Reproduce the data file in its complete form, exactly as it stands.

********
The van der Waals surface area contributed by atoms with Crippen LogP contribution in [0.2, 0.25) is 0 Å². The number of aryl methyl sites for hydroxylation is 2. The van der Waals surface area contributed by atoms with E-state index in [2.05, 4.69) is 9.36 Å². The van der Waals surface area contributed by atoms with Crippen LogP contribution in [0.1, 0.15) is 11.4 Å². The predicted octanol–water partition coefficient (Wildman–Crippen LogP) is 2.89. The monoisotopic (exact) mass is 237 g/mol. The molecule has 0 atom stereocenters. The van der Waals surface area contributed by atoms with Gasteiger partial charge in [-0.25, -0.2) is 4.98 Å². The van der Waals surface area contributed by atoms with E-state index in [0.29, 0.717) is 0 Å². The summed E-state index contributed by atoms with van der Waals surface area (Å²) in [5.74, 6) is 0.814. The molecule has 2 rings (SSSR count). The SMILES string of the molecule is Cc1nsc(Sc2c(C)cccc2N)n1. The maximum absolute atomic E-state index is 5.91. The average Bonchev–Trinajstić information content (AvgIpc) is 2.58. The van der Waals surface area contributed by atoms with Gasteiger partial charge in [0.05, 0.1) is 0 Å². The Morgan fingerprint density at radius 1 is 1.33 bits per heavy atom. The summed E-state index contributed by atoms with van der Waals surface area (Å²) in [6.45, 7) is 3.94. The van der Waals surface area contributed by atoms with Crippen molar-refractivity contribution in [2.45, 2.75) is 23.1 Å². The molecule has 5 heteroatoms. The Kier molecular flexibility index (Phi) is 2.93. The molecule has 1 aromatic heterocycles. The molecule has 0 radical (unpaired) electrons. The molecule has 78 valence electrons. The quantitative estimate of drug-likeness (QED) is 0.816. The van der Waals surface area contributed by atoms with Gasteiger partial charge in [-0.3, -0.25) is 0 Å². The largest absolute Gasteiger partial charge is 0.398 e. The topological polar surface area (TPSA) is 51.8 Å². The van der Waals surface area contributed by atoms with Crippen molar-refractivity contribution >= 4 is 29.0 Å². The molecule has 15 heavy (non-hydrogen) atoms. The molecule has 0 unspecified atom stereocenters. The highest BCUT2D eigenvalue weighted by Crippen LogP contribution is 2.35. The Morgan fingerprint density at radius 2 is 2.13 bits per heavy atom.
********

The van der Waals surface area contributed by atoms with Crippen LogP contribution in [0.2, 0.25) is 0 Å². The number of aryl methyl sites for hydroxylation is 2. The van der Waals surface area contributed by atoms with E-state index in [2.05, 4.69) is 9.36 Å². The van der Waals surface area contributed by atoms with Crippen LogP contribution in [0.1, 0.15) is 11.4 Å². The predicted octanol–water partition coefficient (Wildman–Crippen LogP) is 2.89. The monoisotopic (exact) mass is 237 g/mol. The molecule has 0 atom stereocenters. The van der Waals surface area contributed by atoms with Gasteiger partial charge in [-0.25, -0.2) is 4.98 Å². The van der Waals surface area contributed by atoms with E-state index in [0.29, 0.717) is 0 Å². The summed E-state index contributed by atoms with van der Waals surface area (Å²) in [5.74, 6) is 0.814. The molecule has 2 rings (SSSR count). The SMILES string of the molecule is Cc1nsc(Sc2c(C)cccc2N)n1. The maximum absolute atomic E-state index is 5.91. The average Bonchev–Trinajstić information content (AvgIpc) is 2.58. The van der Waals surface area contributed by atoms with Gasteiger partial charge in [0.05, 0.1) is 0 Å². The Morgan fingerprint density at radius 1 is 1.33 bits per heavy atom. The summed E-state index contributed by atoms with van der Waals surface area (Å²) in [6.45, 7) is 3.94. The van der Waals surface area contributed by atoms with Crippen molar-refractivity contribution in [2.45, 2.75) is 23.1 Å². The molecule has 5 heteroatoms. The Kier molecular flexibility index (Phi) is 2.93. The molecule has 1 aromatic heterocycles. The molecule has 0 radical (unpaired) electrons. The molecule has 78 valence electrons. The quantitative estimate of drug-likeness (QED) is 0.816. The van der Waals surface area contributed by atoms with Gasteiger partial charge in [-0.3, -0.25) is 0 Å². The largest absolute Gasteiger partial charge is 0.398 e. The topological polar surface area (TPSA) is 51.8 Å². The van der Waals surface area contributed by atoms with Crippen molar-refractivity contribution >= 4 is 29.0 Å². The molecule has 15 heavy (non-hydrogen) atoms. The molecule has 0 unspecified atom stereocenters. The highest BCUT2D eigenvalue weighted by Crippen LogP contribution is 2.35. The Morgan fingerprint density at radius 2 is 2.13 bits per heavy atom.